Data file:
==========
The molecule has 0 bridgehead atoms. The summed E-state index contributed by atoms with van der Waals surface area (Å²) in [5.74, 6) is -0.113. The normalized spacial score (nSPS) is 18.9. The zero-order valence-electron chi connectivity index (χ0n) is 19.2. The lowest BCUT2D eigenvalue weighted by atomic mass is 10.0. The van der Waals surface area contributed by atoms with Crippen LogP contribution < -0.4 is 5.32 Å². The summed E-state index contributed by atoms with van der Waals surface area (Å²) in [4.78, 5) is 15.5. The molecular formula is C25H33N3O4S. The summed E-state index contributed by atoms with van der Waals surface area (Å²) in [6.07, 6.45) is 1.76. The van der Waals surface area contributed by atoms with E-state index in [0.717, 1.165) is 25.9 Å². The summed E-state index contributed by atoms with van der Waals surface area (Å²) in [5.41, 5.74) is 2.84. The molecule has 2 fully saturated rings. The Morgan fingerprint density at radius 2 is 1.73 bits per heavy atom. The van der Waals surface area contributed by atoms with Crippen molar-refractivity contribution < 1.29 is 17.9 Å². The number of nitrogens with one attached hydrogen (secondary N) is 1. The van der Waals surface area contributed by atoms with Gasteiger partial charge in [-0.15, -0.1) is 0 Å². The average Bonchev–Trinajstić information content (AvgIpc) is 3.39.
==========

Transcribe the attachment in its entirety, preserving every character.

The molecule has 0 bridgehead atoms. The summed E-state index contributed by atoms with van der Waals surface area (Å²) in [5.74, 6) is -0.113. The normalized spacial score (nSPS) is 18.9. The zero-order valence-electron chi connectivity index (χ0n) is 19.2. The lowest BCUT2D eigenvalue weighted by atomic mass is 10.0. The van der Waals surface area contributed by atoms with Crippen LogP contribution < -0.4 is 5.32 Å². The summed E-state index contributed by atoms with van der Waals surface area (Å²) in [4.78, 5) is 15.5. The molecular formula is C25H33N3O4S. The summed E-state index contributed by atoms with van der Waals surface area (Å²) in [6.07, 6.45) is 1.76. The van der Waals surface area contributed by atoms with E-state index in [0.717, 1.165) is 25.9 Å². The summed E-state index contributed by atoms with van der Waals surface area (Å²) in [5.41, 5.74) is 2.84. The molecule has 2 fully saturated rings. The Morgan fingerprint density at radius 2 is 1.73 bits per heavy atom. The van der Waals surface area contributed by atoms with Crippen molar-refractivity contribution < 1.29 is 17.9 Å². The number of nitrogens with one attached hydrogen (secondary N) is 1. The van der Waals surface area contributed by atoms with Gasteiger partial charge in [-0.15, -0.1) is 0 Å². The average Bonchev–Trinajstić information content (AvgIpc) is 3.39.